Already Vonage has seen an impact on its income statement from the $230 million acquisition. Nexmo is responsible for $8 million in revenue in the second quarter, which is only about a 10th of Vonage's enterprise revenue of $86 million. The company reported total revenue of $234 million for the quarter. The company also said on an Aug. 2 earnings call that Nexmo revenue is projected to be in the high $80 million range for the full year 2016.
But Nexmo's quarterly revenues were well below Twilio's total quarterly revenue of $64.5 million (base revenue of $56.4 million).
Still, Oppenheimer's Horan believes that the Nexmo acquisition can create $200 million to $500 million in value in the next three years, "provided Vonage can execute on its strategy of both improving product capabilities and increasing developer awareness." While that is a big "if," the firm raised its price target to $7 to account for the "transformative potential" of Nexmo. VG closed Friday down slightly at $5.61.
William Blair's Netis wrote on Aug. 3 that he believes the Nexmo investment will accelerate growth for Vonage. Netis said he believes that Nexmo can grow above 40% in 2017 (he is modeling $125 million) by focusing on developer awareness, lead generation, and enterprise footprint, among other things. He also gave Vonage an Outperform rating.
Vonage's move to cloud communications should not come as a surprise. According to an August 2016 investor presentation, cloud communications is rapidly growing, driven by Unified Communication as a Service ("UCaaS") and increasing CPaaS delivery models. (UCaaS refers to a service model where providers deliver telecom or communications software applications or services [think Nexmo], usually through the Web). Both UCaaS and CPaaS were once viewed as separate industries, but they have been merging recently.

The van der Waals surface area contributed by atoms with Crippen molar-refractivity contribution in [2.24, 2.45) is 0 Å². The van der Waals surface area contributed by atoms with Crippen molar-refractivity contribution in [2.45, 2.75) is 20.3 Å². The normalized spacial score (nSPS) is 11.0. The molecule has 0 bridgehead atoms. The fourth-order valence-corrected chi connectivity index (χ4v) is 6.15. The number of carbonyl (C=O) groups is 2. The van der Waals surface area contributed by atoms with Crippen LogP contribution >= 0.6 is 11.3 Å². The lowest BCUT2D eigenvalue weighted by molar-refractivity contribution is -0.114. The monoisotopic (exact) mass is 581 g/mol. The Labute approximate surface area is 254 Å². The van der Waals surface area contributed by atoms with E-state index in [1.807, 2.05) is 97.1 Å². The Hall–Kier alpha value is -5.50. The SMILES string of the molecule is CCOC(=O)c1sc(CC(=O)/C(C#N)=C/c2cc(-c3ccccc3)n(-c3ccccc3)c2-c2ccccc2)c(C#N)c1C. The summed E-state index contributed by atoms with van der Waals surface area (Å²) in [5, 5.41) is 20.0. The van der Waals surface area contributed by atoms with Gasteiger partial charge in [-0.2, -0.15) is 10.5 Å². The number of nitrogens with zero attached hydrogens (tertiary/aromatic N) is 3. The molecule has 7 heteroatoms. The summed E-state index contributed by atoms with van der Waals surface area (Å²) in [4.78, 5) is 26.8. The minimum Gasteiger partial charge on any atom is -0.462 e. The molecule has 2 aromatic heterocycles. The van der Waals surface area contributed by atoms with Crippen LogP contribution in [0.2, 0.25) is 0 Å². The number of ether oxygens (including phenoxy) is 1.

Vonage also notes in its presentation that CPaaS today is much like UCaaS in 2012, worth more than $1 billion. But by 2018, CPaaS is projected to be comparable in size to UCaaS today, which is worth about $9 billion.
"With the addition of Nexmo, Vonage will have a total addressable market of nearly $28 billion by 2018," the company said in a statement.
With Nexmo in the portfolio, analysts believe Vonage is ready to grow.
"Applying the same multiple that pure-play Twilio trades at to Nexmo is not entirely fair -- considering Twilio's faster growth profile, better margins, more complete set of API products, and first-mover advantage -- but we see no reason Nexmo cannot trade at a 4x to 5x revenue multiple given the current state of affairs," Netis wrote in a June 24 research note. At 4x 2017 revenue of $125 million, Nexmo is worth about $500 million, double what Vonage paid for it, Netis noted.
"If [Nexmo] had 4x the Twilio multiple, it would put Vonage stock in the $9 to $10 range," Netis said Friday.
Considering the push to take services to the cloud, Nexmo could see numbers like Twilio's, and Vonage could be back in the "business of better."